“Not California” (Exploring Idaho Wine Country)
Martin Fujishin and Teresa Moy

2017 Lost West Winery Riesling (Snake River Valley, $17)

“Not California” (Exploring Idaho Wine Country)

Fujishin’s “second label” is an experimental playground of sorts, and it’s produced this crisp, clean, mineral-and-lime-driven delight. Long and fresh, with exotic fruit and toast notes, it’s yet another under-priced white from the state, who seem to think that the word “Riesling” is German for “offered at a 35% discount.

“Not California” (Exploring Idaho Wine Country)

2015 Trout Trilogy by Sawtooth Grenache (Snake River Valley, $40)

“Not California” (Exploring Idaho Wine Country)

Named after the Rocky Mountain range that runs through the state, Sawtooth is Idaho’s largest vineyard owner, with 500 acres of vines, and thirty years of experience. In my experience, it’s their higher-end offerings that are worth the attention, in particular this peppery, floral, meaty, and juicy Grenache. Lovely on the nose, things get sultry on the palate, where raspberry, bing cherry, and red plum flavors dominate, along with a sense of both power and energy.

“Not California” (Exploring Idaho Wine Country)
Look, rocks! Scoria’s Sydney Nederend

2016 Scoria Vineyards Malbec (Snake River Valley, $NA)

“Not California” (Exploring Idaho Wine Country)

Scoria is one of the more curious success stories of Idaho wine. With a tiny production (expanding now to 2000 cases), the brand is getting press on the media-friendly story of Sydney Nederend, who seems impossibly young for the task of expanding on her family’s long-standing farming business (father Joe Weitz produces mint) by planting mostly Malbec and launching a wine brand. In fact, Nederend was too young to (legally) drink when she began researching the scoria rock and basalt channels that would become the brand’s sandy vineyard soils, and clearing the sage brush in order to plant about 800 vines. What defines this young vine Malbec is its savory texture and black and red cherry fruit flavor combo. It’s spicy, a tad oaky, but definitely promising.

Cheers!


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Copyright © 2016. Originally at “Not California” (Exploring Idaho Wine Country) from 1WineDude.com - for personal, non-commercial use only. Cheers!

Wine Reviews: Weekly Mini Round-Up For January 28, 2019

I taste a bunch-o-wine (technical term for more than most people). So each week, I share some of my wine reviews (mostly from samples) and tasting notes in a “mini-review” format.
 
They are meant to be quirky, fun, and (mostly) easily-digestible reviews of (mostly) currently available wines (click here for the skinny on how to read them), and are presented links to help you find them, so that you can try them out for yourself. Cheers!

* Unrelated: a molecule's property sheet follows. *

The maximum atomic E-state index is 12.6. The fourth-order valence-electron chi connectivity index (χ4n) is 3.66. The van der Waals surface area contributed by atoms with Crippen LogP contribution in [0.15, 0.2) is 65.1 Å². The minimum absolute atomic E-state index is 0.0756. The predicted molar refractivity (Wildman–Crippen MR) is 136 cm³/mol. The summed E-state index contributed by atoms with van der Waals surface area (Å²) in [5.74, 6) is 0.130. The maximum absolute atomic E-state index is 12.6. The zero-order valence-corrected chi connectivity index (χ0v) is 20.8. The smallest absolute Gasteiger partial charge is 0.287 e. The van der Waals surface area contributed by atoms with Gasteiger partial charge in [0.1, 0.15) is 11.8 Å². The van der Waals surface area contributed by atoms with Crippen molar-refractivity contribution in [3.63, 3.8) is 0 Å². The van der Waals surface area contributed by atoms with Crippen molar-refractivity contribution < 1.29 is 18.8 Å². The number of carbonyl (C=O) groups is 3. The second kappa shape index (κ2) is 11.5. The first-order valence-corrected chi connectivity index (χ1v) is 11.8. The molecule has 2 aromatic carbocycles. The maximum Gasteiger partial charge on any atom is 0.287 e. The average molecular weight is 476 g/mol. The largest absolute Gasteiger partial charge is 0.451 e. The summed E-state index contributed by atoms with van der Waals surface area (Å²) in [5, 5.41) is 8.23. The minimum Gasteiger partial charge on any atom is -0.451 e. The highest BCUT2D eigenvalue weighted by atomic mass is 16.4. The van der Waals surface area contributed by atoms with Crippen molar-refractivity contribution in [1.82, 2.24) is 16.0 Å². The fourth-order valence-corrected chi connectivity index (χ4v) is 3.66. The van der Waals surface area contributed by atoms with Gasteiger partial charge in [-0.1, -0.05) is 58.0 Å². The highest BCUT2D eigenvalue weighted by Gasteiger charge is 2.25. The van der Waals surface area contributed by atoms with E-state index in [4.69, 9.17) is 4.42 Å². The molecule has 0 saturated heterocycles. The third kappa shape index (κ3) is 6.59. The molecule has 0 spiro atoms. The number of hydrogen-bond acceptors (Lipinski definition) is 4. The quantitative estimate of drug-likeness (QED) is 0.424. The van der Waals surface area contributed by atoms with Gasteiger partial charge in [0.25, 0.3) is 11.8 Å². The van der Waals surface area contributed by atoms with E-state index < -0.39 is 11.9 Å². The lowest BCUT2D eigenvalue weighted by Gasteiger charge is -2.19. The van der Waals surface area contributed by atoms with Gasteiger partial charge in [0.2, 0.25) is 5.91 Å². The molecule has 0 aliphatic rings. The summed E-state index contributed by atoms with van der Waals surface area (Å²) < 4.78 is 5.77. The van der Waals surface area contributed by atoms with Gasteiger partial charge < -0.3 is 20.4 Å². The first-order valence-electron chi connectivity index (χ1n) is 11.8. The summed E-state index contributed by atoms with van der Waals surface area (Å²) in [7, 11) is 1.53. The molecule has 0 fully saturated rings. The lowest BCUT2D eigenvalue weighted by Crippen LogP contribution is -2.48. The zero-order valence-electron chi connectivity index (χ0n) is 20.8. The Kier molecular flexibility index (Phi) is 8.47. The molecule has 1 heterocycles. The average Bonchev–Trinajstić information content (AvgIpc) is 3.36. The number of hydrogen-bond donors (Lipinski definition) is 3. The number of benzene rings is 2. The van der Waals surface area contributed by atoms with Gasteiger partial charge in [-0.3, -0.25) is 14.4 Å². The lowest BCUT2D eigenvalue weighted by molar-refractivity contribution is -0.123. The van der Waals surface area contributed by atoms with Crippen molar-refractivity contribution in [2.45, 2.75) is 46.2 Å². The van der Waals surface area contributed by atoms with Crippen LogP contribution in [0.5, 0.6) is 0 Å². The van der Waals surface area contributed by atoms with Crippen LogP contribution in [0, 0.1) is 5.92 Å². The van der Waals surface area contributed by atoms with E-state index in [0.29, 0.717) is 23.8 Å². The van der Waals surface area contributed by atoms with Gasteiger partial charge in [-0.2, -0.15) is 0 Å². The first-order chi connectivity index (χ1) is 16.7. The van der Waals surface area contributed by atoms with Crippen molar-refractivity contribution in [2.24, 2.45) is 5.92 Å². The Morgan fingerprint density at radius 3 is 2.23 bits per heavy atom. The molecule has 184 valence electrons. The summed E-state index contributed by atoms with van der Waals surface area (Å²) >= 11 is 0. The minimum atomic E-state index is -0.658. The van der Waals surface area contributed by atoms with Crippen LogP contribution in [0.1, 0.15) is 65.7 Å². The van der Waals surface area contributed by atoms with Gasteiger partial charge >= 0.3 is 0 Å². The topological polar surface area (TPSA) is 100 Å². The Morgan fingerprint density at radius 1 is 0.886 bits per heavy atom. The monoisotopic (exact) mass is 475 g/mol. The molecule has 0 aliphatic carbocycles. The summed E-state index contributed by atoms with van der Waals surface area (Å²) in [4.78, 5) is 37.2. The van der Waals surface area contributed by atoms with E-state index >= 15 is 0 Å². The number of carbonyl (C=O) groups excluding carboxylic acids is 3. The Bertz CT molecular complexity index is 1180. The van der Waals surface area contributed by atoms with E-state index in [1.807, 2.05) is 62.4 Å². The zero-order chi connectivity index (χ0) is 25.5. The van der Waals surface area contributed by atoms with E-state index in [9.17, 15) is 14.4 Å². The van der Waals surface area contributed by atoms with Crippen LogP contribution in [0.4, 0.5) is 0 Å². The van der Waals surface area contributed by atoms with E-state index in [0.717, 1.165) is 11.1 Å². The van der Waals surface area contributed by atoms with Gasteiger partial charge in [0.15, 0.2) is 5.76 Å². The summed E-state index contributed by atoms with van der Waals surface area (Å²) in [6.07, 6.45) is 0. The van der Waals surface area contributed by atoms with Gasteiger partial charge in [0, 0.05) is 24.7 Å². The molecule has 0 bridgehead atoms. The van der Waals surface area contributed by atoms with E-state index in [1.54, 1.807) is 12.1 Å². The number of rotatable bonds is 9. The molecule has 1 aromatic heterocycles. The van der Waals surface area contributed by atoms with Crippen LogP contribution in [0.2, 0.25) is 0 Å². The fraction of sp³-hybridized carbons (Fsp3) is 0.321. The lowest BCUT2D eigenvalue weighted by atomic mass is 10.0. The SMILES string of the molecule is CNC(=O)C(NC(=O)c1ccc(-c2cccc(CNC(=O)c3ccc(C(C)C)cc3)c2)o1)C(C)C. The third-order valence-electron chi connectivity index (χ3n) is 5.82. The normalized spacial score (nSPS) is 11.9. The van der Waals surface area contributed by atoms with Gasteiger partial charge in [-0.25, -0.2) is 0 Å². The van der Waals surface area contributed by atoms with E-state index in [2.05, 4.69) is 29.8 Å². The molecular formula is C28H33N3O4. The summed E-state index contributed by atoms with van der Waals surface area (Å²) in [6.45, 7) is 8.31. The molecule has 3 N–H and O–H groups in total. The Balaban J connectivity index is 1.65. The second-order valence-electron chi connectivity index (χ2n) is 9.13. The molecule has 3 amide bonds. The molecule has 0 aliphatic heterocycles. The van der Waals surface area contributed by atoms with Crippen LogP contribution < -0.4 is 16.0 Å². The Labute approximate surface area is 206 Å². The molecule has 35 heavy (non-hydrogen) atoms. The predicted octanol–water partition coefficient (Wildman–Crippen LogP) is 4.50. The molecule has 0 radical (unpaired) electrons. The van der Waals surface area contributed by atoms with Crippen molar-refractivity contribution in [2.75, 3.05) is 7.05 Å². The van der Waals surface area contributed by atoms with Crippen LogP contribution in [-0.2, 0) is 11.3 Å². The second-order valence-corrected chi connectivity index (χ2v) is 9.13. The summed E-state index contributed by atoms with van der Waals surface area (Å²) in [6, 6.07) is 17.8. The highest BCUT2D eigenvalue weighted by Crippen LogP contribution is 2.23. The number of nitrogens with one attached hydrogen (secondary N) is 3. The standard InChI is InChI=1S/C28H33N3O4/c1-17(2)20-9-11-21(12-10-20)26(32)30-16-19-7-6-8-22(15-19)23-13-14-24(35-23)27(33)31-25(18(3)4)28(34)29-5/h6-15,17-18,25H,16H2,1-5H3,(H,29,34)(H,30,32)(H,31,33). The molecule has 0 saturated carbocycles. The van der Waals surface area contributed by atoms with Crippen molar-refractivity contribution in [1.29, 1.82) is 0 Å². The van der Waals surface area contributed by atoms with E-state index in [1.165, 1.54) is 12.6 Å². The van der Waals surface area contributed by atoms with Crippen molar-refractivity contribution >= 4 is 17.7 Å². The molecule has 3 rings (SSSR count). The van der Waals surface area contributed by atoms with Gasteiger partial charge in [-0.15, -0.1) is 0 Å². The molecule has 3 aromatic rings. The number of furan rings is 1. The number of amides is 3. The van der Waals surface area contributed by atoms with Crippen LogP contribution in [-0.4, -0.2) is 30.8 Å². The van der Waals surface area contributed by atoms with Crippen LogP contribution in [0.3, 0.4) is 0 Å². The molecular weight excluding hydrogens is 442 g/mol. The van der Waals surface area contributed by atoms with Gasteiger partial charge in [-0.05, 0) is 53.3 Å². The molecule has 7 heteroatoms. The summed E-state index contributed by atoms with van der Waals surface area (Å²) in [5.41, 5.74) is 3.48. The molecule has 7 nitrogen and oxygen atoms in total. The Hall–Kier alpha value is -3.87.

Grab The 1WineDude.com Tasting Guide and start getting more out of every glass of wine today!

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Copyright © 2016. Originally at Wine Reviews: Weekly Mini Round-Up For January 28, 2019 from 1WineDude.com - for personal, non-commercial use only. Cheers!

Liver Angry… Liver SMASH!!! (Talking Booze And Health At IntoWine.com)

image: WebMD.com

My friend and colleague Michael Cervin recently penned an article for IntoWine.com, titled The Angry Liver, highlighting the health hazards of my chosen second career – namely, kind of sort of drinking for a living. He asked me to share some thoughts on the matter, which you can read in the finished article.

While most of Michael’s focus is on the hits that our livers are potentially taking by being attached to the bodies of those of us who have decided to make professional wine-related stuff our living, my quote in his article has more to do with overall health, in the form of a warning that many wine lovers conveniently like to forget: wine contains alcohol, and alcohol consumption is empty calorie intake.

This begs the question “how many empty calories?!??,” the answer to which is “it depends.” Generally, for most dry and sparkling wines, the answer is about 100 to 130 calories per 5oz glass. WebMD has a nice little infographic on this (see inset pic – click to embiggen), as well as the following helpful reminder:

“…alcohol also delivers empty calories and not many nutrients… The higher the ABV, the higher the calorie count.”

I would revise this slightly to “the higher the ABV and sugar content, the higher the calorie count” – meaning that sweeter wines (especially those with more booze, like Port) will potentially hit your waistline harder.

At this point in any such related discussion, I usually get asked “how the hell do you not weigh 300 lbs?!?” The answer is a combination of anxious temperament, genetics, and making exercise a priority (especially as the salt-and-pepper hair thing becomes more and more prominent). The moral of this short story is that wine is not a zero-sum game: there are likely several health benefits to moderate consumption, and there are definitely detriments to over-consumption (particularly to your liver and waistline).

https://www.intowine.com/angry-liver-keeping-healthy-and-balanced-alcohol-industry/

Cheers!

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Copyright © 2016. Originally at Liver Angry… Liver SMASH!!! (Talking Booze And Health At IntoWine.com) from 1WineDude.com - for personal, non-commercial use only. Cheers!

Lunga Vita Alla Rivoluzione! (Highlights From The 2016 Asti Barbera Revolution Tasting)